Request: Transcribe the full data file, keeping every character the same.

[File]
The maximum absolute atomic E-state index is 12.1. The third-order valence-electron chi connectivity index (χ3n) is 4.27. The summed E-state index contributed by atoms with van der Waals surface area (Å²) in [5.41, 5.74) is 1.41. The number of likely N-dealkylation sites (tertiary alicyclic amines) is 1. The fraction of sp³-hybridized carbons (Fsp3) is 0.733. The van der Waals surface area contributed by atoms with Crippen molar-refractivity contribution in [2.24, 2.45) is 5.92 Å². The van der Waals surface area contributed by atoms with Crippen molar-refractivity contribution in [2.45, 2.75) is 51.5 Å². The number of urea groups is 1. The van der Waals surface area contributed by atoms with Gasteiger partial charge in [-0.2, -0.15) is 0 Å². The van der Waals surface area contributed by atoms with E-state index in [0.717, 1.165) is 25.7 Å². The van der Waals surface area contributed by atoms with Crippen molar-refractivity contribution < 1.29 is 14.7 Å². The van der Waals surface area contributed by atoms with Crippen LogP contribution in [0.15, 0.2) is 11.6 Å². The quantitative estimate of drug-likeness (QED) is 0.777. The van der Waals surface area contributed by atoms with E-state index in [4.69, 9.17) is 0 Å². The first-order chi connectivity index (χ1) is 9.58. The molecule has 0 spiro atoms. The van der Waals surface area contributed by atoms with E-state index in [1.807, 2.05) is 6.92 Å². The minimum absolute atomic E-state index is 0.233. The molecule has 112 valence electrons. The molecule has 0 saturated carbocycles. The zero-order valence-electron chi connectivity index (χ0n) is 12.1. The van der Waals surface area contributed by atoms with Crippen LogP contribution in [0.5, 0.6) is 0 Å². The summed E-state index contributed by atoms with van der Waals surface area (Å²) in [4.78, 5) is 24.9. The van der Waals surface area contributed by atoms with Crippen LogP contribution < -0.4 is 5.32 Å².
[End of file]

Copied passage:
The maximum absolute atomic E-state index is 12.1. The third-order valence-electron chi connectivity index (χ3n) is 4.27. The summed E-state index contributed by atoms with van der Waals surface area (Å²) in [5.41, 5.74) is 1.41. The number of likely N-dealkylation sites (tertiary alicyclic amines) is 1. The fraction of sp³-hybridized carbons (Fsp3) is 0.733. The van der Waals surface area contributed by atoms with Crippen molar-refractivity contribution in [2.24, 2.45) is 5.92 Å². The van der Waals surface area contributed by atoms with Crippen molar-refractivity contribution in [2.45, 2.75) is 51.5 Å². The number of urea groups is 1. The van der Waals surface area contributed by atoms with Gasteiger partial charge in [-0.2, -0.15) is 0 Å². The van der Waals surface area contributed by atoms with E-state index in [0.717, 1.165) is 25.7 Å². The van der Waals surface area contributed by atoms with Crippen molar-refractivity contribution < 1.29 is 14.7 Å². The van der Waals surface area contributed by atoms with Crippen LogP contribution in [0.15, 0.2) is 11.6 Å². The quantitative estimate of drug-likeness (QED) is 0.777. The van der Waals surface area contributed by atoms with E-state index in [4.69, 9.17) is 0 Å². The first-order chi connectivity index (χ1) is 9.58. The molecule has 0 spiro atoms. The van der Waals surface area contributed by atoms with E-state index in [1.807, 2.05) is 6.92 Å². The minimum absolute atomic E-state index is 0.233. The molecule has 112 valence electrons. The molecule has 0 saturated carbocycles. The zero-order valence-electron chi connectivity index (χ0n) is 12.1. The van der Waals surface area contributed by atoms with Crippen LogP contribution in [0.5, 0.6) is 0 Å². The summed E-state index contributed by atoms with van der Waals surface area (Å²) in [4.78, 5) is 24.9. The van der Waals surface area contributed by atoms with Crippen LogP contribution < -0.4 is 5.32 Å².